Changes to cervical cancer screening for women are underway in Canada that could help detect high-risk pre-cancerous infections.
At least two provinces have already said they would replace the old Pap test and move to the human papillomavirus (HPV) test as the primary screening method for cervical cancer. Several others are also looking at making the switch.
Prince Edward Island announced in May that the HPV test would be used instead of the Pap smear at three-year to five-year intervals, as it can detect high-risk strains of the virus, which are more likely to cause cancer.
Quebec announced last year that it would offer HPV testing as the primary screening test for cervical cancer every five years to all women aged 25 and older in the province in May 2022, saying it is “more sensitive than the Pap test” — which is recommended every three years.
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HPV is one of the most common sexually transmitted infections in Canada, with more than 70 per cent of sexually active adults estimated to develop it at some point in their lives.
The World Health Organization says HPV is the primary cause of cervical cancer especially if the infection persists, but most infections resolve on their own without symptoms.
The move towards HPV testing as the first stage in a cervical cancer screening program would not only help better detect precancer or cancer but could cut overall costs as it is done less frequently, experts say.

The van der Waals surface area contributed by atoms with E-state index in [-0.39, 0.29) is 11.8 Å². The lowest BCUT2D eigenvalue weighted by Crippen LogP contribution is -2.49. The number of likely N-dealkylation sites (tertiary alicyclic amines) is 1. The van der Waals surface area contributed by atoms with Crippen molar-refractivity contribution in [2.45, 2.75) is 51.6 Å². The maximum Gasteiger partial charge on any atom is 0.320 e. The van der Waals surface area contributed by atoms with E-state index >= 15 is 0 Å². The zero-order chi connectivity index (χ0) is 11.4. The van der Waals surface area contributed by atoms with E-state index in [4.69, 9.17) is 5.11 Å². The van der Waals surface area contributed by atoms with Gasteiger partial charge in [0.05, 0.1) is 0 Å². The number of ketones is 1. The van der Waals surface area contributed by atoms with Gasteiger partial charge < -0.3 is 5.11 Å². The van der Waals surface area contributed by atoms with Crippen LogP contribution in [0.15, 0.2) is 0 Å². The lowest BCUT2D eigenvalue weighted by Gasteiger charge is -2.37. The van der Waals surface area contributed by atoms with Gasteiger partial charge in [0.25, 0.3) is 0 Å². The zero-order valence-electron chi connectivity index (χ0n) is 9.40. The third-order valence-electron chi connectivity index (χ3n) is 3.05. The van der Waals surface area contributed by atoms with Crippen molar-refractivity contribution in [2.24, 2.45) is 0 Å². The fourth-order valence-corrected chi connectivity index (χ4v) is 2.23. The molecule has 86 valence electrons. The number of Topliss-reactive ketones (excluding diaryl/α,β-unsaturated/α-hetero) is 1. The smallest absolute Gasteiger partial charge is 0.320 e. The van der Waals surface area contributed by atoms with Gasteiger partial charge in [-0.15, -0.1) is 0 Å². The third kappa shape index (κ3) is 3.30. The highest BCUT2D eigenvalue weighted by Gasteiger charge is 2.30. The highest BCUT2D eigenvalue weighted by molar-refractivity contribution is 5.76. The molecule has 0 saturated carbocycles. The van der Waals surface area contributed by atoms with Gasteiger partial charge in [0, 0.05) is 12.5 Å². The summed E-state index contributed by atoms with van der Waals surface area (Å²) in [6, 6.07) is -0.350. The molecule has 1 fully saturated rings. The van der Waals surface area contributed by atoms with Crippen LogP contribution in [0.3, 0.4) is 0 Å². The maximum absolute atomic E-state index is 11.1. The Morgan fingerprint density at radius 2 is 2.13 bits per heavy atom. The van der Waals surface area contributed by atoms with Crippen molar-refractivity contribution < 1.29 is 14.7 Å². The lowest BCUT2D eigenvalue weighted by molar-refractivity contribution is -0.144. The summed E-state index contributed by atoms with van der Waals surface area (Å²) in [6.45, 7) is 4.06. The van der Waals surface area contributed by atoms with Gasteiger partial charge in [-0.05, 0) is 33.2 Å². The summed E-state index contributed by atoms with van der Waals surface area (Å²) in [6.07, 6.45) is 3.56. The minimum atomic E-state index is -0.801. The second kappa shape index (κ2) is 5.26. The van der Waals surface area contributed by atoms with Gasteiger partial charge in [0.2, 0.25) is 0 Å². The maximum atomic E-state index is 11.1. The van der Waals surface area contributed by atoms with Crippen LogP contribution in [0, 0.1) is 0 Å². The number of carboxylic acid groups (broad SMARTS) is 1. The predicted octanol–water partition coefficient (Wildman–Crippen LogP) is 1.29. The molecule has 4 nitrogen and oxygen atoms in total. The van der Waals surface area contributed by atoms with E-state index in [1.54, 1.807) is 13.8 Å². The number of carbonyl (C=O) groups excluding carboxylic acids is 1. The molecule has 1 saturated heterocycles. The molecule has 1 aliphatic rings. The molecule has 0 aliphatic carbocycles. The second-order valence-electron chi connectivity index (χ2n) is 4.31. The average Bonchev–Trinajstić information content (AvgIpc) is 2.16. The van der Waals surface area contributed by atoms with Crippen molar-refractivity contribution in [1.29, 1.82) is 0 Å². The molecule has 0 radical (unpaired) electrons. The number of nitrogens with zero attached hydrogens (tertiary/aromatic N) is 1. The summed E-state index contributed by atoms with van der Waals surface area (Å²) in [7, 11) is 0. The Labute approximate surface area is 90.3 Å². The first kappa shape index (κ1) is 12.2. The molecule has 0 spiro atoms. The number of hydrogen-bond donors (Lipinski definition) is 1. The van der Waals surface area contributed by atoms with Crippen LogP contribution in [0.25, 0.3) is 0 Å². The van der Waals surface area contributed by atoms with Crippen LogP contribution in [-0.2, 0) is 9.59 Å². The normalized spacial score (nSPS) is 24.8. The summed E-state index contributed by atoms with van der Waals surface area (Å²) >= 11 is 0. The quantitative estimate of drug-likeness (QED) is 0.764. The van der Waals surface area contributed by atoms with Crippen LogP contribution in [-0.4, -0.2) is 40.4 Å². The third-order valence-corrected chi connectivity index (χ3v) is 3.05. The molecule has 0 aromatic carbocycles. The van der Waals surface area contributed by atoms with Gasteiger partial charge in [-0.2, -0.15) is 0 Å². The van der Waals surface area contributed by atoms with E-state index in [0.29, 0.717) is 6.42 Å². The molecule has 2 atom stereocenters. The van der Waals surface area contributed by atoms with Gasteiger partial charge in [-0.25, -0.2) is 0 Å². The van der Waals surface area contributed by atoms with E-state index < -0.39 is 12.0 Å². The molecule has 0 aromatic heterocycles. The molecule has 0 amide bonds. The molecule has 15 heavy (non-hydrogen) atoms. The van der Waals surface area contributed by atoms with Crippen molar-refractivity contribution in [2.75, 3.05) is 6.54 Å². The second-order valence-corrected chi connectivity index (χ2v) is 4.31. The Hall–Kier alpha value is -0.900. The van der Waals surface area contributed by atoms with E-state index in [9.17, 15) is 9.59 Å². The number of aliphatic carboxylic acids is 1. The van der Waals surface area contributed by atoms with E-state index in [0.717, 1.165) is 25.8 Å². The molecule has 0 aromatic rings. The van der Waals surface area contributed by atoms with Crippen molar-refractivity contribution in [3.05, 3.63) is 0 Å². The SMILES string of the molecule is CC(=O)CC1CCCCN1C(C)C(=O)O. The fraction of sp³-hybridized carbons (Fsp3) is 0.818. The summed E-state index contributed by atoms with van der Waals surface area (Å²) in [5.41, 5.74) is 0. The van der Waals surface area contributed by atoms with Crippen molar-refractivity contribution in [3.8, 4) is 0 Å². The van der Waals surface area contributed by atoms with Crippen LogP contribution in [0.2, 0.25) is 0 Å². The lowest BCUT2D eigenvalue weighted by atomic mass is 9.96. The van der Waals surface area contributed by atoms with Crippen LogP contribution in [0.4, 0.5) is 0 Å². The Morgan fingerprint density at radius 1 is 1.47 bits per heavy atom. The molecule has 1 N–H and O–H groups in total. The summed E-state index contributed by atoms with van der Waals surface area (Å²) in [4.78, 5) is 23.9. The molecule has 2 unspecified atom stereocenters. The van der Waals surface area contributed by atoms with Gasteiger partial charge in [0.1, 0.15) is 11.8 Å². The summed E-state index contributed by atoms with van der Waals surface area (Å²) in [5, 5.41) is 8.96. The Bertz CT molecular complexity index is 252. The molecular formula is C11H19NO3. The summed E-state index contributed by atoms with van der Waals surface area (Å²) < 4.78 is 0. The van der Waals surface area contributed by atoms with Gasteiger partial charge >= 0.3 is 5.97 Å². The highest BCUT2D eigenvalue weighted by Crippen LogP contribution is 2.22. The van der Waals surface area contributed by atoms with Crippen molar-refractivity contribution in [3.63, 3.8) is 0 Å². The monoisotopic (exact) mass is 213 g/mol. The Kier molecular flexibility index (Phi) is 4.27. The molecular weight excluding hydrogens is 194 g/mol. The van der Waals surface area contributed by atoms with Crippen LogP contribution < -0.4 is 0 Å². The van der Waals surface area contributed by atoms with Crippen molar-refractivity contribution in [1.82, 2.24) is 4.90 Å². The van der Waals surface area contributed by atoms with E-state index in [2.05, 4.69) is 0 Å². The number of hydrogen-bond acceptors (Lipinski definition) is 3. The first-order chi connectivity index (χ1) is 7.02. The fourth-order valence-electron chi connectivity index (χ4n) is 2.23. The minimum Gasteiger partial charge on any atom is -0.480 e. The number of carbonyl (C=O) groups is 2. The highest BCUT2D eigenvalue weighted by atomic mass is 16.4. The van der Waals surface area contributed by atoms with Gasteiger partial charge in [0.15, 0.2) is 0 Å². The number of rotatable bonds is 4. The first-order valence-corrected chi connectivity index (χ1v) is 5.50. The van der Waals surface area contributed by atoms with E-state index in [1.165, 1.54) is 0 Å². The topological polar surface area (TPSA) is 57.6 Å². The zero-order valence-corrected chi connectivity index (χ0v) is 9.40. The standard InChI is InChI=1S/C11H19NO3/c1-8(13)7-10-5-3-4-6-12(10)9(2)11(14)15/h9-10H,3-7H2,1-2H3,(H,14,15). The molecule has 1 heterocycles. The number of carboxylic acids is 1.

Dr. Togas Tulandi, professor and chair of obstetrics and gynecology at McGill University in Montreal, said the switch to HPV testing is a “very good idea.”
“In the next several years, maybe decades, we might be able to eliminate cancer of the cervix by doing this test,” Tulandi said in an interview with Motorcycle accident toronto today.
As more Canadian healthcare providers mull the transition, other countries such as Australia, the Netherlands and the United Kingdom, have already adopted the HPV test for cervical cancer screening.
Cervical cancer rates have dropped in Canada thanks to screening and vaccination efforts.
The Canadian Partnership Against Cancer has set a target in its action plan to eliminate cervical cancer in the country by 2040.
The HPV test is not that much different than the Pap test in that the sample is collected in the same way for both.
As in the Pap test, a speculum is inserted in the vagina to separate its wall and a small brush is used to collect cells from the cervix, which leads into the uterus, according to the Canadian Cancer Society.
The main difference is the lab testing.
The HPV test uses polymerase chain reaction (PCR) that checks the DNA or mRNA of high-risk types of HPV.